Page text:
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Elections

Some Idahoans who seek state voting, registration info land on right-wing site instead

 
 

Idahovotes.gov is a state-maintained website by the Idaho Technology Services Office, providing online voter information and registration options.

Idahovotes.com and Idahovotes.org bring users to the Idaho Freedom Foundation’s 2020 Freedom Index.

A state elections official worries that the difference between idahovotes.com and idahovotes.gov could confuse citizens, so the state is creating a new set of websites.

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The Idaho Secretary of State’s Office, which includes the state elections division, became aware of the domains in May, said Chad Houck, chief deputy secretary of state. After learning of the Idaho Freedom Foundation’s use of the two websites, Houck and the Secretary of State, Lawerence Denney, reached out to the organization to obtain the handles.

“We tried to acquire the domains by purchasing and trading, but both of those offers were not met with receptivity,” Houck said. “We were informed the domains were owned by a donor of the Idaho Freedom Foundation, and that owner did not want to discuss anyone owning them but the foundation.”

Typing IdahoVotes.com or IdahoVotes.org into an address bar redirects you to this Idaho Freedom Foundation page. David Staats dstaats@idahostatesman.com

This, IdahoVotes.gov, is the correct site for official Idaho voting information, including links that let you register to vote, request an absentee ballot and read the Idaho Voters Pamphlet. David Staats dstaats@idahostatesman.com

A conservative organization, the Idaho Freedom Foundation works to influence legislation through policy advocacy. The Freedom Index is a directory developed by IFF’s analysts that scores Idaho lawmakers based on their votes. The more conservative the candidate is perceived to be by IFF, the higher the score.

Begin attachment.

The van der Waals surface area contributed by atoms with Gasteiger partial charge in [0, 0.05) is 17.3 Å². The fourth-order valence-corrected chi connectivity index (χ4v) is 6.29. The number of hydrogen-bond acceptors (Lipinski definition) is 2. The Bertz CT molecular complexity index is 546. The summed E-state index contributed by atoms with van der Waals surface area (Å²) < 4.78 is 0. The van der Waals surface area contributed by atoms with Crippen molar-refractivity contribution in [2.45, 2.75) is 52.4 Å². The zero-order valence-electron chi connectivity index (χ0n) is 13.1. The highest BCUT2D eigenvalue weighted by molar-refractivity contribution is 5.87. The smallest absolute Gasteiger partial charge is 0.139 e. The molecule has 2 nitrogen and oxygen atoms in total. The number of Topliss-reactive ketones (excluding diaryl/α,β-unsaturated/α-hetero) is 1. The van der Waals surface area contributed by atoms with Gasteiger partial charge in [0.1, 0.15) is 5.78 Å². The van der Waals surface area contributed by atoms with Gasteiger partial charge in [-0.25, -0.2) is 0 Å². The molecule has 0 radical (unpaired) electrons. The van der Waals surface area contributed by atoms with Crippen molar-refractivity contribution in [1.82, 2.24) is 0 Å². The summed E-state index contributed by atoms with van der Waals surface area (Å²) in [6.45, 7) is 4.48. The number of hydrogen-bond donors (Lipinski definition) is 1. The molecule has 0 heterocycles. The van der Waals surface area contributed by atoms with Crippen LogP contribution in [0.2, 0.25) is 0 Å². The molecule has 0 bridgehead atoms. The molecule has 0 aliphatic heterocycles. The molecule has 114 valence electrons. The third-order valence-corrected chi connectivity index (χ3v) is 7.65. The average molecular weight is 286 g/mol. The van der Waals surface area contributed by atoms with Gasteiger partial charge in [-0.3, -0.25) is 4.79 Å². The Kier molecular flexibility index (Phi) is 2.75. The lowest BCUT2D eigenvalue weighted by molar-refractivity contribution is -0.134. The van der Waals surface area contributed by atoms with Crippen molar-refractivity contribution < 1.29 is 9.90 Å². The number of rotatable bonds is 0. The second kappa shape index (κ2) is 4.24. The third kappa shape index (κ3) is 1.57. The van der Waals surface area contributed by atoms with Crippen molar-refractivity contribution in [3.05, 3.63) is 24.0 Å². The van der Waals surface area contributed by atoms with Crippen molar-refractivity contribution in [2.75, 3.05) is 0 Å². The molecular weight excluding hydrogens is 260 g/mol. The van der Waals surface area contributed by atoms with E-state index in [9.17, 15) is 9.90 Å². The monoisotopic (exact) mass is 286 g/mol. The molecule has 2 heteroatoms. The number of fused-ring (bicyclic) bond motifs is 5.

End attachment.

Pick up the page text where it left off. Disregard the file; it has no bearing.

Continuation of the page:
Dustin Hurst, IFF’s communication director, said that while the foundation’s website is linked to the domains, they were donated by a partner organization in Michigan. Due to their lack of ownership, IFF could not sell the domains or use them to direct visitors to idahovotes.gov.

“The Secretary of State Office has contacted us about buying those domains, but they are not ours to sell,” Hurst said. “We have tried to purchase them ourselves, but our partner organization isn’t selling.”

Use of the domains is legal, so Houck said the Secretary of State’s Office is creating a new set of websites owned by the state that include .com, .org, and .gov extensions. The office had hoped to rebrand the state website before the November election, but it’s awaiting confirmation by the National Registry.

The IdahoVotes.com domain is registered to USA Votes Inc., according to whois.domaintools.com. USA Votes Inc.’s website has an Idaho page whose contents are copyrighted by the Mackinac Center for Public Policy, a Michigan group that describes itself as a free-market research and educational organization. David Staats dstaats@idahostatesman.com

Houck wouldn’t release the new domain names, but he said the state already owns the .com and .org affiliations.

“The rebranding was 100% because of the Idaho Freedom Foundation domains,” Houck said. “When two people are trying to occupy the same ground, one has to move, and since we can’t force them to move, we are taking the next steps.”

Houck said he was unaware of how long the Idaho Freedom Foundation has possessed the two domains. It predated his and Denney’s involvement with the office. He estimated it was at least five or six years ago, and most likely around 2008.

“It’s certainly not typical that somebody would try and copy the .com and .org from the state,” Houck said. “Obviously, in this situation, we are just handling it as we go, because this is an anomaly.”

Hurst said the foundation has no ulterior motives for using the domains and doesn’t believe they have affected voter understanding.

“If these domains are causing confusion among voters, we haven’t heard about it,” Hurst said, “The only people griping are angry liberals on Twitter.”

Hurst also said the domains had no apparent effect on their online traffic, which has seen only modest increases around election times.

“There’s nothing deceptive about these domains,” Hurst said. “Our job is to educate voters about policies and politicians, and this is just one tool in the toolbox. Voters ought to know if their elected officials support a limited government or not.”

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